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Words: Lucy Jane Rider Meyer (b. Sept. 9, 1849; d. Mar. 16, 1922)
Music: Lucy Jane Rider Meyer
Note: The Cyber Hymnal gives the date of September 9th for Mrs. Meyer’s birth. In the Wordwise Hymns Almanac I have it a day earlier. So far, I’ve been unable to get solid confirmation for either date.
We’ve invented many ways for saying no. Suppose a person is asked to do something he’s not willing to do. The most direct response is to say he doesn’t want to, or that he’d rather not. But perhaps he sees the need to state his position more strongly.
Dating back many years, we have other colourful phrases used to emphasize the point: wild horses couldn’t drag me to it; I wouldn’t touch it with a ten-foot pole; not for all the money in the world; not for all the tea in China. Even stronger is: I’d rather die! The more heated our response, the more it seems to contain a veiled insult–how could you be so dumb as to think I’d do such a thing!
But let’s suppose the one asking is a good friend, and we’d really like to do what he asks. It’s just that, for some reason, we’re not able to do so. Perhaps he’s going to put new shingles on his roof this Saturday, but we have a previous commitment then. If we’re able to reschedule what we had intended to do, perhaps we could help our friend.
Willingness and unwillingness come up quite often in the Bible. A number of times we see people in trouble, but they’re unwilling to come to the Lord in their need.
The Jewish leaders in Jesus’ day were not ignorant of the Old Testament. Many of them were fine scholars. But they read the Scriptures with such a preconceived bias that they found there only what they wanted to, and they willingly distorted, or added to the Word of God, to suit their own purposes (cf. Mk. 7:6-13). The Lord said to them:
“You search the Scriptures, for in them you think you have eternal life; and these are they which testify of Me. But you are not willing to come to Me that you may have life” (Jn. 5:39-40).
As He neared the time when He would die, the Lord Jesus gazed over the city of Jerusalem and lamented, “O Jerusalem, Jerusalem, the one who kills the prophets and stones those who are sent to her! How often I wanted to gather your children together, as a hen gathers her brood under her wings, but you were not willing!” (Lk. 13:34). In anguished grief over their blindness and unbelief, He wept over the city (Lk. 19:41).
The Lord was willing to aid them, and abundantly able to do so, but they rebuffed Him. Another passage addresses the willingness of God to rescue sinners from eternal destruction.
“The Lord is not slack concerning His promise [i.e. of coming judgment], as some count slackness, but is longsuffering [patient] toward us, not willing [or wishing] that any should perish but that all should come to repentance” (II Pet. 3:9).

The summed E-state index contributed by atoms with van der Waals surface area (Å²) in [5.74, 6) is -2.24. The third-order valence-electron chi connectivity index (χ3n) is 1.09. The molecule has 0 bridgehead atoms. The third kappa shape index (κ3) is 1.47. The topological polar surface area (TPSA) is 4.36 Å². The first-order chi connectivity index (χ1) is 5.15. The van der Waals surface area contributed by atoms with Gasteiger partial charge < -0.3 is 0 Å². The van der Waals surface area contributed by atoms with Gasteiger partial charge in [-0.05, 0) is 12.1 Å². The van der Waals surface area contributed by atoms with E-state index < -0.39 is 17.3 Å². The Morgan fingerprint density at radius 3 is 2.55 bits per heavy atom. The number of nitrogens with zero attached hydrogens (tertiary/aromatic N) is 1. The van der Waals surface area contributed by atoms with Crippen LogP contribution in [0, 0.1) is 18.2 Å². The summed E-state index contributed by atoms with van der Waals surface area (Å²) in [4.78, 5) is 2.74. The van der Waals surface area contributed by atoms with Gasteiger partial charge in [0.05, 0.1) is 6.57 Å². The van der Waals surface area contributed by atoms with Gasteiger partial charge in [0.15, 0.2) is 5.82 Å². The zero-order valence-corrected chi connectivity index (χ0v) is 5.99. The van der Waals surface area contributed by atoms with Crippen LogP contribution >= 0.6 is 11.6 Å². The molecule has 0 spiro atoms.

“Not willing.” There are three aspects of the will of God.
¤ In some things, His sovereign will is exercised, and what He commands is done, without fail.
¤ Then, there is His moral will, which sinners can rebel against. We see that, for example, in the commandment, “You shall not steal” (Exod. 20:15)–yet some choose to do so.
¤ Finally, there are His heart’s desires, the good that He wishes and longs to do us, if individuals will accept it.
That is what’s in view in the Second Peter text above. That sinners will perish in their sins is not what God wishes. He has provided a remedy, through Christ (Jn. 3:16). Yet we know that many will reject Christ and be eternally lost (Rev. 20:11-15).
The assurance that God doesn’t want sinners to perish, and has provided a means of deliverance, is what’s behind the directive to “go into all the world and preach the gospel” (Mk. 16:15). And it is the basis for a passionate missionary hymn by American educator Lucy Meyer. The words of this hymn certainly stir the conscience! Check out the full hymn on the Cyber Hymnal.
CH-1) He was not willing that any should perish;
Jesus enthroned in the glory above,
Saw our poor fallen world, pitied our sorrows,
Poured out His life for us, wonderful love!
Perishing, perishing! Thronging our pathway,
Hearts break with burdens too heavy to bear:
Jesus would save, but there’s no one to tell them,
No one to lift them from sin and despair.
CH-3) Plenty for pleasure, but little for Jesus;
Time for the world with its troubles and toys,
No time for Jesus’ work, feeding the hungry,
Lifting lost souls to eternity’s joys.
Perishing, perishing! Hark, how they call us;
Bring us your Saviour, oh, tell us of Him!
We are so weary, so heavily laden,
And with long weeping our eyes have grown dim.
CH-4) He was not willing that any should perish;
Am I His follower, and can I live
Longer at ease with a soul going downward,
Lost for the lack of the help I might give!
Perishing, perishing! Thou wast not willing;
Master, forgive, and inspire us anew;
Banish our worldliness, help us to ever
Live with eternity’s values in view.
1) What are the reasons (or excuses) we give for not being involved in supporting world evangelism?
2) What can you do today, or this week, to further the cause of reaching others for Christ?